Be a Water Watcher
Water, summer and kids having fun are synonymous. That was true for me when I was young, whether it involved a swimming pool, the ocean or even a big scoop of water ice in my native Philadelphia.
We work at Safe Kids to be parents’ partners so that the job of parent can be the joy we all envision, and less of the stress that it can be at times. We hope the diligence parents need to exercise around water will lower your stress level. Too much of a good thing can be perilous and the difference between fun and tragedy can happen in the snap of fingers or just a few inches of water.
Tragedies around water happen all too often. Drowning is the No. 1 killer of kids 1 to 4, but it is a tragedy that is preventable. Child drownings in swimming pools inspired Rep. Debbie Wasserman Schultz (D-Fla.), a co-chair of the new Congressional Kids’ Safety Caucus, to write an article about the work she did with groups like Safe Kids to pass the Virginia Graeme Baker Pool & Spa Safety Act to make water environments safer. The law was named after a 7-year-old girl was entrapped by a sauna’s drain and drowned despite being a strong swimmer.
The congresswoman’s article, co-authored by Consumer Product Safety Commission Acting Chairman Robert Adler, was written after several drownings and near tragedies in her Broward County, Fla., district. One involved Kennedy, an 18-month-old girl who climbed out of her playpen, wandered out a sliding door and went into the family’s swimming pool, which was not protected by a fence. Her mother, Elesha, left her alone for no more than five minutes, and found her floating in the pool. Luckily, Elesha, was a lifeguard and quickly administered CPR. By the time first responders arrived Kennedy’s lungs were cleared of the water, according to a news article. But, not all moms are lifeguards and not all the stories have happy endings.
According to the Wasserman Schultz/Adler article, one of the keys to keeping kids safe in and around water is outfitting pools with the right drain systems, and fencing so that unattended children don’t jump or fall in. Four sided, 4 feet high is best, with a self-closing and self-latching gate.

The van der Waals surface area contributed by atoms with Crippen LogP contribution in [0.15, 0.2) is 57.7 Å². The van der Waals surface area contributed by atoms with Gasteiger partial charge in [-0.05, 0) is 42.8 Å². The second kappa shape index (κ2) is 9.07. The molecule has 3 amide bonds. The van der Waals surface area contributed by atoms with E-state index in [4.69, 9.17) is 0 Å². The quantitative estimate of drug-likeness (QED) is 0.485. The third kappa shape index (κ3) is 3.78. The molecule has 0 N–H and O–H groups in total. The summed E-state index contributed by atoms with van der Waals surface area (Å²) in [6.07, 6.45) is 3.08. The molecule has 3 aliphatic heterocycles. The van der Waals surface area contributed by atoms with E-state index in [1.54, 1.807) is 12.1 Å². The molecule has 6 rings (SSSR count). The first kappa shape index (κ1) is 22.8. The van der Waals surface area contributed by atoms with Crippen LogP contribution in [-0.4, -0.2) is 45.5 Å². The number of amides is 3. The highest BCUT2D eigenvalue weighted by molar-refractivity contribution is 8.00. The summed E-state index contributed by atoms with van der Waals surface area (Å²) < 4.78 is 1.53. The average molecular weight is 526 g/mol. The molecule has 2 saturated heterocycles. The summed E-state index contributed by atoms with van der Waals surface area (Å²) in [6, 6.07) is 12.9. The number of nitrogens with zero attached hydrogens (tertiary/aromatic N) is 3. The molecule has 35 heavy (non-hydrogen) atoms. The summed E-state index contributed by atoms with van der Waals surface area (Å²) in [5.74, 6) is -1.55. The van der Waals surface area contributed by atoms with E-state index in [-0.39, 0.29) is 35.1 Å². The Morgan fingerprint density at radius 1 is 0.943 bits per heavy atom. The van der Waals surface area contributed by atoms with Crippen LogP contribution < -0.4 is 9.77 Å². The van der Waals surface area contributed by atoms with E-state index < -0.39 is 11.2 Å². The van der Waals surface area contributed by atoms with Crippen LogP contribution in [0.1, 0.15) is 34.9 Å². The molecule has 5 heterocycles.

Another important safety tip is to teach kids to swim. But that opportunity is not the same in all communities. Income or race cannot and should not be a barrier to learning to swim. But we know from the Centers for Disease Control and Prevention that African-American children aged 5 to 14 are almost three times more likely to die in water than white kids the same age. The CDC also tells us that swimming lessons reduce the risk of drowning among kids 1 to 4.
Especially for young ones, as Rep. Wasserman Schultz said, the main tool to prevent drowning death is vigilance, two eyes on the prize (or prizes). Safe Kids and other organizations have joined together on a simple idea: a “water watcher” card, which signals that you are “on duty” to supervise your kids at the pool or in open water. You can download our version of a “water watcher” card, and wear it as a reminder to yourself. We guarantee it will be the most fashionable thing anyone can wear to the pool or the beach.
You can also take the Pool Safely Pledge and share it with your friends as a reminder to everyone to keep kids safe around water this summer. Developed by the Consumer Product Safety Commission, the Pool Safely Pledge has one pledge for kids and one for adults so families can work together to stay safe this summer.
Dive into more tips on water safety.